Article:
It must be fun, being Ricky Williams, making the Warren Sapps of the world go, "Oof!" under the lights. (That is, actually, about the only time it seems to be fun being Ricky Williams).

And to think, you haven't even met Jeb Bush yet.

Ricky Williams. He's here, he's there, he's everywhere. He's had enough trials and tribulations in and around the NFL for a 10-year vet already, even though he's only been in the league three years.

They say it's not the destination, but the journey.

Not if you're Ricky Williams.

It's fun being Ricky Williams, but only after you've gotten there.

Ricky Williams, Shelton Quarles
One thing Williams does not run away from is a collision with a defender.
Gotten where?

To the destination. The Super Bowl. Where else?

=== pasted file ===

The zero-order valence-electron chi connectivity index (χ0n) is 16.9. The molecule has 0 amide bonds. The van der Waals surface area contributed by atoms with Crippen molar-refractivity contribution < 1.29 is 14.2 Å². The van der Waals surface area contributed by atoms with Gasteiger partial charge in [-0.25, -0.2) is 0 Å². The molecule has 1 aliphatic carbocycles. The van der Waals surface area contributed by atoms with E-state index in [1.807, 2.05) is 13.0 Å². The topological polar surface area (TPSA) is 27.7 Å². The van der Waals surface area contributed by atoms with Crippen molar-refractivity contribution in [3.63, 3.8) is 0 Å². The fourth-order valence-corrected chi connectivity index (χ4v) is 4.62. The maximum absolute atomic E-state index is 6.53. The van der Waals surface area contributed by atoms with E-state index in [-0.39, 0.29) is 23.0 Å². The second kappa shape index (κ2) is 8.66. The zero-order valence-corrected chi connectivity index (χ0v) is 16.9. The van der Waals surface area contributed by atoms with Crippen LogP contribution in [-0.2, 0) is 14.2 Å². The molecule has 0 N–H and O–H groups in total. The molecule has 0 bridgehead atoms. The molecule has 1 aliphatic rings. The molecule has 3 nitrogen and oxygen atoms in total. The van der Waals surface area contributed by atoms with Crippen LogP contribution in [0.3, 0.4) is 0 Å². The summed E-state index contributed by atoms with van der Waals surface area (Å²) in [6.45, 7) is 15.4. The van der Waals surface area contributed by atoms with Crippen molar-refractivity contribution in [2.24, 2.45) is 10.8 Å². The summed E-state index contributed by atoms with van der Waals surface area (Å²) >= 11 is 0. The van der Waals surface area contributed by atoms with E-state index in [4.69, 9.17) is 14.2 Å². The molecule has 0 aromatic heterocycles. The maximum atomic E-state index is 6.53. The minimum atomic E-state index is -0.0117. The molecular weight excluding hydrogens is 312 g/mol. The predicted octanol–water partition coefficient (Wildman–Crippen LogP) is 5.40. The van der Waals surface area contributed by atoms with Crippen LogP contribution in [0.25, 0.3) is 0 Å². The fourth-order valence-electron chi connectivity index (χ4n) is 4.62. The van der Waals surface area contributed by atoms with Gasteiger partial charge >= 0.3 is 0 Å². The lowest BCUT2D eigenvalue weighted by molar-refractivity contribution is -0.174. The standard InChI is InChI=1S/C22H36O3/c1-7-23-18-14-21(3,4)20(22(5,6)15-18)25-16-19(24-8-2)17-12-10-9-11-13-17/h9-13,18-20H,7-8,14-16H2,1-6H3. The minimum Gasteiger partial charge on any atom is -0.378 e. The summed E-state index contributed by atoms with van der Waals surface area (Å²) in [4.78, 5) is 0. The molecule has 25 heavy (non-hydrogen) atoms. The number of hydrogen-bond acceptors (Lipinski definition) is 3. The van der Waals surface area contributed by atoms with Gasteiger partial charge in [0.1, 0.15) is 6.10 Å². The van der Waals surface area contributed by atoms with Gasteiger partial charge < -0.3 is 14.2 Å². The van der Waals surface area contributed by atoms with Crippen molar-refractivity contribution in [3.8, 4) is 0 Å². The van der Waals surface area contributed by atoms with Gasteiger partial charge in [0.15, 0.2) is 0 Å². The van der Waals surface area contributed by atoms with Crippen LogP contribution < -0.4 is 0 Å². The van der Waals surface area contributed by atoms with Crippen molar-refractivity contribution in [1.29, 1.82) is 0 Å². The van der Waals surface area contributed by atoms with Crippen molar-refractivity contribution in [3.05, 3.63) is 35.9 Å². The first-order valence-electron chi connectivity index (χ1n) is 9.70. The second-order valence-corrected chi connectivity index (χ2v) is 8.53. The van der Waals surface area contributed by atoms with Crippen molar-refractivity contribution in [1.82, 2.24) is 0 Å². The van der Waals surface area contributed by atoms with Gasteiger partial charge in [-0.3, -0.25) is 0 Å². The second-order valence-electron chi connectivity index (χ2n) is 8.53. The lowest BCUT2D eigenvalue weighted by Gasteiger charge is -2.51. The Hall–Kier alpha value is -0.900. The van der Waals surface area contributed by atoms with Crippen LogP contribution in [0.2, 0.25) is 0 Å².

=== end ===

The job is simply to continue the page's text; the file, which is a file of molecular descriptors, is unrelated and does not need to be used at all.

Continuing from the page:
That's when it will be great being Ricky Williams, after he runs the Dolphins to the Super Bowl, and Don Shula, Jimmy Johnson, Dan Marino, Delvin Williams, Karim Abdul-Jabbar (no, the other one) Nat Moore, Mike Ditka, Larry Csonka, Bob Griese, Jim Kiick and magical Merc himself all come out of the woodwork to say they knew all along that it must be fun being Ricky Williams ... at least more fun than it was being Eugene "Mercury" Morris.

On that night, after the Super Bowl is over, after it has been such fun being Ricky Williams, he will take off his helmet, wipe all the reporter and coach and owner slobber off it, check out his battered body, let shaving go for yet another day, toss his dreads, fire up the Hummer, check out shotgun for Suge Knight, hope to see someone better than him there instead, see no one, no one but him, then light out for Texas, Cali and the territories.

Wherever Ricky Williams goes, there he'll be.

Yeah. Must be a little slice of heaven, all right.

Ralph Wiley spent nine years at Sports Illustrated and wrote 28 cover stories on celebrity athletes. He is the author of several books, including "Best Seat in the House," with Spike Lee, "Born to Play: The Eric Davis Story," and "Serenity, A Boxing Memoir."